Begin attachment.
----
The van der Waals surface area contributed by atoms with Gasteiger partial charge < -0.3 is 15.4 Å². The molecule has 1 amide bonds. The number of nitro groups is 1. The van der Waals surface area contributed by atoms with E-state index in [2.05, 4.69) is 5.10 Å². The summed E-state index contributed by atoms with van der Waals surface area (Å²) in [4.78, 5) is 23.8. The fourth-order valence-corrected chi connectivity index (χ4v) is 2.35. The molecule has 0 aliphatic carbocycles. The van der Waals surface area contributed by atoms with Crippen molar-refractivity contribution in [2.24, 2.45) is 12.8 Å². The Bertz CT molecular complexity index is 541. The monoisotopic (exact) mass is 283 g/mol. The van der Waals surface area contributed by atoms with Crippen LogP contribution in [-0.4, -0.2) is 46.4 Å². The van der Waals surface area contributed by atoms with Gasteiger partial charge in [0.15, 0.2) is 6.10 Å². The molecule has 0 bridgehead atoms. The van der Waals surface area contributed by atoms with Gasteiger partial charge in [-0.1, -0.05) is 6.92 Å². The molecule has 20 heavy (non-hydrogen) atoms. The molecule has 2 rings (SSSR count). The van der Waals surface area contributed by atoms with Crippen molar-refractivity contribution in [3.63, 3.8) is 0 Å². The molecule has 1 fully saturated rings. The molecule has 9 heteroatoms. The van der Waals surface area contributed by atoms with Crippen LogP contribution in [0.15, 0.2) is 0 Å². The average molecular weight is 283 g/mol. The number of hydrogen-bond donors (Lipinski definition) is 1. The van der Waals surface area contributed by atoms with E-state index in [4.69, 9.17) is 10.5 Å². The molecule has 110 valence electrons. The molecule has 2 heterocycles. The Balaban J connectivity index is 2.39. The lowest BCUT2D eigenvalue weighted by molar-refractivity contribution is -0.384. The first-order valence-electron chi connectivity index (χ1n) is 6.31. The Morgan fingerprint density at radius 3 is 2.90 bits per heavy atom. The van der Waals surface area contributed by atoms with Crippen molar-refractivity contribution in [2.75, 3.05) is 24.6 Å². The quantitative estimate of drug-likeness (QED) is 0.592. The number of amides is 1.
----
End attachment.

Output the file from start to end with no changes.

The van der Waals surface area contributed by atoms with Gasteiger partial charge < -0.3 is 15.4 Å². The molecule has 1 amide bonds. The number of nitro groups is 1. The van der Waals surface area contributed by atoms with E-state index in [2.05, 4.69) is 5.10 Å². The summed E-state index contributed by atoms with van der Waals surface area (Å²) in [4.78, 5) is 23.8. The fourth-order valence-corrected chi connectivity index (χ4v) is 2.35. The molecule has 0 aliphatic carbocycles. The van der Waals surface area contributed by atoms with Crippen molar-refractivity contribution in [2.24, 2.45) is 12.8 Å². The Bertz CT molecular complexity index is 541. The monoisotopic (exact) mass is 283 g/mol. The van der Waals surface area contributed by atoms with Crippen LogP contribution in [-0.4, -0.2) is 46.4 Å². The van der Waals surface area contributed by atoms with Gasteiger partial charge in [0.15, 0.2) is 6.10 Å². The molecule has 0 bridgehead atoms. The van der Waals surface area contributed by atoms with Gasteiger partial charge in [-0.1, -0.05) is 6.92 Å². The molecule has 20 heavy (non-hydrogen) atoms. The molecule has 2 rings (SSSR count). The van der Waals surface area contributed by atoms with Crippen molar-refractivity contribution in [3.63, 3.8) is 0 Å². The molecule has 1 fully saturated rings. The molecule has 9 heteroatoms. The van der Waals surface area contributed by atoms with Crippen LogP contribution in [0.15, 0.2) is 0 Å². The average molecular weight is 283 g/mol. The number of hydrogen-bond donors (Lipinski definition) is 1. The van der Waals surface area contributed by atoms with E-state index in [4.69, 9.17) is 10.5 Å². The molecule has 110 valence electrons. The molecule has 2 heterocycles. The Balaban J connectivity index is 2.39. The lowest BCUT2D eigenvalue weighted by molar-refractivity contribution is -0.384. The first-order valence-electron chi connectivity index (χ1n) is 6.31. The Morgan fingerprint density at radius 3 is 2.90 bits per heavy atom. The van der Waals surface area contributed by atoms with Crippen molar-refractivity contribution in [2.75, 3.05) is 24.6 Å². The quantitative estimate of drug-likeness (QED) is 0.592. The number of amides is 1.